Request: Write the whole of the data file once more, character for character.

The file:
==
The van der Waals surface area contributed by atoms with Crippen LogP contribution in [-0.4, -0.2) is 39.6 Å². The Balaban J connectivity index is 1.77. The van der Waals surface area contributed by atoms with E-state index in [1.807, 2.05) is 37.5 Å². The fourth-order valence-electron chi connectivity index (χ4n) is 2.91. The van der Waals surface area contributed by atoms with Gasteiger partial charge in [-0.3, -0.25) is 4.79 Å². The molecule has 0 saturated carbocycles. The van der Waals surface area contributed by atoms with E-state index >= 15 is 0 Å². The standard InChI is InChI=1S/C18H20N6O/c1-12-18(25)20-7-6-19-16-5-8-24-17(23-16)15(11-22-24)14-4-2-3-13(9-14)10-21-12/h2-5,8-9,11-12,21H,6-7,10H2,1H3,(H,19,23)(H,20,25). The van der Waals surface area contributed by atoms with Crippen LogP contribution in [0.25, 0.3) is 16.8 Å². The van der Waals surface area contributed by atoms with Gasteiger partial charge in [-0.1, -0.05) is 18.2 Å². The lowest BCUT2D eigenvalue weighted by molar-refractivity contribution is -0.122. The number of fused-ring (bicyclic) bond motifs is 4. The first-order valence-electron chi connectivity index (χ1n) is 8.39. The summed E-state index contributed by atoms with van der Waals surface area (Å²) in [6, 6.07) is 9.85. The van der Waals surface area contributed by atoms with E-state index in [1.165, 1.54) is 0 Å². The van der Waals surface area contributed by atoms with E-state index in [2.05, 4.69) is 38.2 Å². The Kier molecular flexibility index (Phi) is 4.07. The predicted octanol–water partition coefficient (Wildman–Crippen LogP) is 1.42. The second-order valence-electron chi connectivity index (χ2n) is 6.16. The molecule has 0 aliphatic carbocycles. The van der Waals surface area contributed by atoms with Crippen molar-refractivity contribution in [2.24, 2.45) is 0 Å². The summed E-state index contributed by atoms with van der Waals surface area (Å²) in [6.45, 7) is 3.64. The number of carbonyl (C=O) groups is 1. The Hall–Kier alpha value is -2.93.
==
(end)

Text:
The van der Waals surface area contributed by atoms with Crippen LogP contribution in [-0.4, -0.2) is 39.6 Å². The Balaban J connectivity index is 1.77. The van der Waals surface area contributed by atoms with E-state index in [1.807, 2.05) is 37.5 Å². The fourth-order valence-electron chi connectivity index (χ4n) is 2.91. The van der Waals surface area contributed by atoms with Gasteiger partial charge in [-0.3, -0.25) is 4.79 Å². The molecule has 0 saturated carbocycles. The van der Waals surface area contributed by atoms with E-state index >= 15 is 0 Å². The standard InChI is InChI=1S/C18H20N6O/c1-12-18(25)20-7-6-19-16-5-8-24-17(23-16)15(11-22-24)14-4-2-3-13(9-14)10-21-12/h2-5,8-9,11-12,21H,6-7,10H2,1H3,(H,19,23)(H,20,25). The van der Waals surface area contributed by atoms with Crippen LogP contribution in [0.25, 0.3) is 16.8 Å². The van der Waals surface area contributed by atoms with Gasteiger partial charge in [-0.1, -0.05) is 18.2 Å². The lowest BCUT2D eigenvalue weighted by molar-refractivity contribution is -0.122. The number of fused-ring (bicyclic) bond motifs is 4. The first-order valence-electron chi connectivity index (χ1n) is 8.39. The summed E-state index contributed by atoms with van der Waals surface area (Å²) in [6, 6.07) is 9.85. The van der Waals surface area contributed by atoms with E-state index in [1.165, 1.54) is 0 Å². The van der Waals surface area contributed by atoms with E-state index in [2.05, 4.69) is 38.2 Å². The Kier molecular flexibility index (Phi) is 4.07. The predicted octanol–water partition coefficient (Wildman–Crippen LogP) is 1.42. The second-order valence-electron chi connectivity index (χ2n) is 6.16. The molecule has 0 aliphatic carbocycles. The van der Waals surface area contributed by atoms with Crippen molar-refractivity contribution in [2.24, 2.45) is 0 Å². The summed E-state index contributed by atoms with van der Waals surface area (Å²) in [6.45, 7) is 3.64. The number of carbonyl (C=O) groups is 1. The Hall–Kier alpha value is -2.93.